Overly Visually Aided Story

"People have played rugby up there, and someone drove up a herd of llamas," Nigel Hawkins of the John Muir Trust said. "It does attract a lot of wacky things."

Volunteers were working diligently to clean up Britain's highest mountain, the 1,347-metre Ben Nevis in Scotland. As they neared the summit, bags full of ick, they discovered a pile of stones. Under the pile of stones - a piano.

"Our guys couldn't believe their eyes,"Hawkins said. "At first they thought it was just the wooden casing, but then they saw the whole cast-iron frame complete with strings. The only thing that was missing was the keyboard, and that's another mystery."

A cookie wrapper found underneath the piano had an expiry date of Dec. 12, 1986, suggesting the paino may have been there for 20 years.

Hawkins said he suspected the piano was carried up as part of a charity fundraising effort by a group who decided it was easier to bury it under a pile of stones, or cairn, than to carry it back down.

The piano was smashed to bits then carried down the pieces.

In other piano related news, piano tuner Benjamin Treuhaft has defied the US government and sent 237 pianos to Cuba. They were sent to replace Soviet era pianos ruined by humidity and termites.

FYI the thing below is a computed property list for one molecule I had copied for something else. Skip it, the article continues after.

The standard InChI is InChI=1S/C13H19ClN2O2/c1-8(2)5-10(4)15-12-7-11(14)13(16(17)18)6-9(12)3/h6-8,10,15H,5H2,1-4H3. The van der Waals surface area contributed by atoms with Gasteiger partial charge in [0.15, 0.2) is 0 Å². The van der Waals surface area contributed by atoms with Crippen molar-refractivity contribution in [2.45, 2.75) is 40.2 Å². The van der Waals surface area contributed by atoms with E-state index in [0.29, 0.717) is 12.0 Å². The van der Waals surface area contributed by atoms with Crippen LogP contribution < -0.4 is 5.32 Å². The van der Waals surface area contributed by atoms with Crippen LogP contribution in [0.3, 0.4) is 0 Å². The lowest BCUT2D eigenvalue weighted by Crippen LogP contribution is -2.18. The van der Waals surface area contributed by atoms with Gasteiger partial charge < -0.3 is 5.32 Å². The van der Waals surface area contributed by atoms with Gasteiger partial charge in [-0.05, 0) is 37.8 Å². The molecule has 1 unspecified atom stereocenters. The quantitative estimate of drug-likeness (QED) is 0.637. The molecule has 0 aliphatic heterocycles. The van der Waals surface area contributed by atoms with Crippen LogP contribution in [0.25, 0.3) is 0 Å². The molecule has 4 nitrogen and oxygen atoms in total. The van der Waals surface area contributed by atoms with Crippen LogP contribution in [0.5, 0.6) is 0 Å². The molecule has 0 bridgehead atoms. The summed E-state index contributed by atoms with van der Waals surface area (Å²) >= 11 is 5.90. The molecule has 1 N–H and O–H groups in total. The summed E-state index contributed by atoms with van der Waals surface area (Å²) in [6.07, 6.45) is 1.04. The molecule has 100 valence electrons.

"There was a horrible situation for pianos. The climate, the conditions, the blockade against commerce and parts," he said.

Treuhaft has been penalized for visiting Cuba in the past. He was fined $3,500 in the mid-1990's. He refused to pay.

But the Bush administration wags a mightier finger. In March of 2004, Treuhaft received a warning from the Treasury Department letting the intrepid piano man know that he faced criminal penalties of up to 10 years in prison and $1 million in fines if he went ahead with a plan to set up a copper bass string factory in Cuba.

Treuhaft does not care. He plans to call the factory the Helms-Treuhaft Piano Bass String Company, in reference to former Republican Senator Jesse Helms who sponsored a 1996 law strengthening the embargo.

"This is a holiday trip. I like to tune pianos on my holidays," Treuhaft said.

He believes pianos are not a threat to U.S. national security even if played in Cuba.

Neither are kittens.

Or puppies.

Or rainbows.

Or a good, hearty stew.

Or flapjacks.

Or knitting.


Jennifer Jordan said...

Or noodles.

Or curtains.

Or lampshades.

Or tin cans.

Or down-filled pillows.

Or flip-flops.

Or cartographers.

Fence said...

Well they could be is taken apart and the piano strings sent to top-secret assassins as strangluation wires.

I can't help what pops into my head.

James Lincoln Warren said...

Whether one agrees with the bipartisan policy regarding the embargo on Cuba or not, the point of the embargo isn't national security in the sense of direct threat from weapons. It's economic pressure.

So the issue isn't whether or not pianos represent a threat to the U.S. It's whether or not it's moral to monetarily chastize the people of Cuba for their government.

I offer no opinion.

Sandra Ruttan said...

I beg to differ. I'm certain that the airlines would disagree about knitting needles. You can take an eye out with those.

And a pillow could be a threat if you could hold it down over a...certain politician's head.